New hope for HIV vaccine
An effective vaccine against HIV could be on the market in 10 years following the discovery of three genetic variants that slow down the spread of the virus and postpone the onset of AIDS.
A team of Australian and international researchers conducted a full genome analysis of 486 HIV-infected people over an 18 month period and found some patients with particular gene variants in key immune system cells were able to control the virus after infection.
Senior paper author and director of the Centre for Population Genomics and Pharmacogenetics at Duke University David Goldstein said the results pointed to potential new mechanisms of control.
He said the researchers were now looking for more gene variants to provide more information on how some people are better able to control the virus than others.
This should ultimately lead to novel targets for vaccines, Goldstein said.
Team member Dr Simon Mallal, director of the Institute for Immunology and Infectious Diseases at Perth’s Murdoch University, said the search for a vaccine was still an enormous challenge.
Providing we receive good levels of investment into research, and we continue to do our research in a very highly collaborative way, then I would hope to see an effective vaccine in 10 years, he said.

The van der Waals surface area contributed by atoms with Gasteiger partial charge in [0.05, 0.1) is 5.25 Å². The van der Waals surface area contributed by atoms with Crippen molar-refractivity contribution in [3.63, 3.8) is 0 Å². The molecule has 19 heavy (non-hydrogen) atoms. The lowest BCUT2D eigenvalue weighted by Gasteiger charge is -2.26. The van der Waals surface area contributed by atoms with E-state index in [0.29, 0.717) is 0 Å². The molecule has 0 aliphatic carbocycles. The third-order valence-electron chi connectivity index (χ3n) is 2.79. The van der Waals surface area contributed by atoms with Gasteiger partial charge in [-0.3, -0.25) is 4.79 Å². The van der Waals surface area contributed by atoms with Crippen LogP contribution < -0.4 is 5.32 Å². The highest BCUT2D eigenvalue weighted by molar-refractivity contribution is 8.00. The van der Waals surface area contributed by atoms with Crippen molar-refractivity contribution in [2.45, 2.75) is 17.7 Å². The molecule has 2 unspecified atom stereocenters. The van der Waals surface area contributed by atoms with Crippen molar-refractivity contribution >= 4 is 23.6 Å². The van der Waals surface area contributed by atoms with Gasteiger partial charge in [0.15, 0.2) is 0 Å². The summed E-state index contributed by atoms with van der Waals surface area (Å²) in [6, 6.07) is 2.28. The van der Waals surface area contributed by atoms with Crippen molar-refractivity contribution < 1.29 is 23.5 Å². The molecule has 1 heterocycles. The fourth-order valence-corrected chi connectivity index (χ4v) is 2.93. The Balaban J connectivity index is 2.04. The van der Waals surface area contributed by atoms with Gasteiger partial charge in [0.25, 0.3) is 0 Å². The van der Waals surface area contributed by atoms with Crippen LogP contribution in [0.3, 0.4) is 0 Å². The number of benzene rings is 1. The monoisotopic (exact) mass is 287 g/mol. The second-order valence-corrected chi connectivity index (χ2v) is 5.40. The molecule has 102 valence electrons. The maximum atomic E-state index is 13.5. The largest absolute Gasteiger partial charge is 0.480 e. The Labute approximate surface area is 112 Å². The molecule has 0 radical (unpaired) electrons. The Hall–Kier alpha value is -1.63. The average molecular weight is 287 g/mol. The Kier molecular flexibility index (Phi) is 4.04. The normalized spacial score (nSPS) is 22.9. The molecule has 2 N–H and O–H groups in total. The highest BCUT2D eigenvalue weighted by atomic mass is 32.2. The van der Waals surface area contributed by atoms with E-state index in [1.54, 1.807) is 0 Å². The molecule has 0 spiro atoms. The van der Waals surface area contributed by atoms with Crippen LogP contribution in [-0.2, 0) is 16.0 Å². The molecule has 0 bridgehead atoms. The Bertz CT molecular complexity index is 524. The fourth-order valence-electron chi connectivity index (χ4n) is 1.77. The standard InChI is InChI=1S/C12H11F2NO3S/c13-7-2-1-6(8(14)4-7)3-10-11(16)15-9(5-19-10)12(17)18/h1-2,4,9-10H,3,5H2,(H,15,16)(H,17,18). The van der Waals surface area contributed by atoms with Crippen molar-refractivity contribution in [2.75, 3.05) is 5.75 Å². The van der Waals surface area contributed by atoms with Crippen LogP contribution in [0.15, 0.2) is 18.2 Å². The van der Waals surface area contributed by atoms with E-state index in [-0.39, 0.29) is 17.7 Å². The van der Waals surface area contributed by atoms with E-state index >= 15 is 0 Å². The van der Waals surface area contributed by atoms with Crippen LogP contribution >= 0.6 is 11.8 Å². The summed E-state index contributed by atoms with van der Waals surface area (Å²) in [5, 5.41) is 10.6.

But it is going to be a process -“ the first trials will be disappointing.
According to the researchers, two of the variants found were in genes controlling the human leukocyte antigen (HLA) system, which plays a major role in the immune system by identifying foreign invaders and tagging them.
When the HIV virus enters the body, it turns off two of the HLA genes, HLA-A and B. The virus, however, cannot turn off HLA-C.
Goldstein said the new research found that, in some individuals, HLA-C was able to control the HIV virus. Therefore a vaccine that can elicit an HLA-C mediated response may be unable to be defused by the HIV virus.
ACON chief executive Stevie Clayton said it was incredibly exciting to see a whole new area of science opening up, which could help in the fight against HIV.
Despite the fact that there are a few vaccines being trialled around the world, most people who work in HIV are losing faith that we are going to get a vaccine at all, she said.
So an opportunity like this creates enormous potential for a vaccine that may well work where the others have failed. It is definitely exciting, but it is also really important for people to realise that it is not just around the corner.
The research was conducted by CHAVI, the Centre for HIV/AIDS Vaccine Immunology, and represented a $300 million grant from the US federal government through the National Institute of Health.